(-0.0435) | (-0.1354) | (-0.4892) | (-1.2724) | ||||

Value-Weighted Return | 0.0091 (0.0952) | -0.0001 | 0.2320 (5.2205) | -0.1483 | -0.3984 (-2.5605) | -0.0385 | 0.256 |

(-0.1786) | (-1.1856) | (-0.3606) |

**Table 6: **Risk-adjusted returns on portfolios with sentiment index dummy.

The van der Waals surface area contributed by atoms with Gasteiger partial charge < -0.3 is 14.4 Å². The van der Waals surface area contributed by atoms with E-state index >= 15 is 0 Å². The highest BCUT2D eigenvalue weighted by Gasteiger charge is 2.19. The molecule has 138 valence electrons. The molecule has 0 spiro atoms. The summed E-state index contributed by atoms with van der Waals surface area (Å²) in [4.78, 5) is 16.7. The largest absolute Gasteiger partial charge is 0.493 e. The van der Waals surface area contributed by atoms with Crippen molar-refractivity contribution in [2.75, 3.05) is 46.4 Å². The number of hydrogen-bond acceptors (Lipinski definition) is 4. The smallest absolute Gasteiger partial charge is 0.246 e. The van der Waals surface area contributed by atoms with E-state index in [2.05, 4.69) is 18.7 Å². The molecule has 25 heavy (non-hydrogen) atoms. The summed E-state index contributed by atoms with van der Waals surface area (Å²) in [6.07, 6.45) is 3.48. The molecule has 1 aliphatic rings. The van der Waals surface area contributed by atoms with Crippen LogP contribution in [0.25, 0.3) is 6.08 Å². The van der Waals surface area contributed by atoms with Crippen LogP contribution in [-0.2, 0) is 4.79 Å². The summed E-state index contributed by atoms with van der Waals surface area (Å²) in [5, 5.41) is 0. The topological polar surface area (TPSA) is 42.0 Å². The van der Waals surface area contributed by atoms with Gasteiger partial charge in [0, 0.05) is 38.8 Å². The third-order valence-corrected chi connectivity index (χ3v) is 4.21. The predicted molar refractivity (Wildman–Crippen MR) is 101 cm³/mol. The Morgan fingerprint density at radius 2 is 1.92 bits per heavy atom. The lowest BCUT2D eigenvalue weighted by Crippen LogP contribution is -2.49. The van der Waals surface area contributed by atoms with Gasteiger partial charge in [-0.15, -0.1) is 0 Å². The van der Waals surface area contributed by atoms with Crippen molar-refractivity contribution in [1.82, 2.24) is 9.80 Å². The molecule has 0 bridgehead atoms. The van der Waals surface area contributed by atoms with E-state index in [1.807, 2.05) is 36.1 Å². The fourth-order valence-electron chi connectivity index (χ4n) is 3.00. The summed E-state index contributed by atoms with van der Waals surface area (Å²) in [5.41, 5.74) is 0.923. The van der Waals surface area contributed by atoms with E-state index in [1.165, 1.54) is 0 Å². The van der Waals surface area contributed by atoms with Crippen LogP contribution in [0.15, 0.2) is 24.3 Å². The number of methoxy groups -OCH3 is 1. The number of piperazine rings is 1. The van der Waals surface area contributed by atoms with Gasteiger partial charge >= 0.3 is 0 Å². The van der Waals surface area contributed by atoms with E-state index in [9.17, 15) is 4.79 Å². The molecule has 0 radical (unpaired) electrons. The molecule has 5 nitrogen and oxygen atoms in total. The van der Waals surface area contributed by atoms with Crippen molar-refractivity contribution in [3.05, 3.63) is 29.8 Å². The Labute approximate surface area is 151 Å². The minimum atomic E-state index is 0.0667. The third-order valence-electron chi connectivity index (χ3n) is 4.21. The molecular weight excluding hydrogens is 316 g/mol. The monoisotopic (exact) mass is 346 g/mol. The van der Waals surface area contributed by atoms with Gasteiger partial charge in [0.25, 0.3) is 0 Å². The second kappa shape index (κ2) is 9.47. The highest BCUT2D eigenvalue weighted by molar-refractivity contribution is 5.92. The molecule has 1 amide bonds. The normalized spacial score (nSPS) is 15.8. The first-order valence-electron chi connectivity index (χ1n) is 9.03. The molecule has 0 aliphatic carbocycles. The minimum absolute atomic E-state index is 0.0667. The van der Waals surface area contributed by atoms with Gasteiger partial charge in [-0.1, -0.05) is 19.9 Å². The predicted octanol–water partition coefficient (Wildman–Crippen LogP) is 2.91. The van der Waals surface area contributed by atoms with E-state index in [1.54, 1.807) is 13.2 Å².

**Table 6** also introduces the sentiment both as a continuous variable and as an indicator variable. The Panels A.a and C.a of **Table 6** do not include the sentiment variables. The results confirm the findings in **Table 5** that support the conclusion of Ang et al. [11] after controlling for market returns, SMB, HML, and WMD. Panels A.b, B.a, C.b, D.a and E.a report the results of the regressions that include high sentiment and low sentiment as dummy variables without the intercept. For equalweighted returns, the results show that when the sentiment is low, the returns difference is negative and significant after controlling for market returns, SMB, HML, and WMD. Similarly, during high sentiment periods, the returns difference is also negative and significant. These results indicate that the relation between idiosyncratic volatility and returns significantly depends on investor sentiment during both low and high sentiment periods. This finding is consistent with the results of Chi et al. [29] who find that investor sentiment has an impact on the relation between stock return and idiosyncratic volatility in the Chinese stock market. In contrast, for value-weighted returns, the returns differences during low and high sentiment periods are insignificant suggesting that the trade-off between idiosyncratic volatility and returns does not rely on investor sentiment. Panel A.c, B.b, C.c, D.b and E.b reports the results when investor sentiment is considered as a continuous variable. The results are mixed. The results indicate that the negative idiosyncratic volatility puzzle does not depend on investor sentiment even after controlling for market returns, SMB, HML, and WMD in A.c, B.b and E.b. However, the findings in C.c and D.b confirm that the relation between idiosyncratic volatility and returns is negative and significantly depends on investor sentiment. Thus, higher investor sentiment leads to a lower idiosyncratic volatility-returns trade-off. The market returns are a significant explanatory variable in all the regressions. The value is also a significant explanatory variable in almost all the regressions.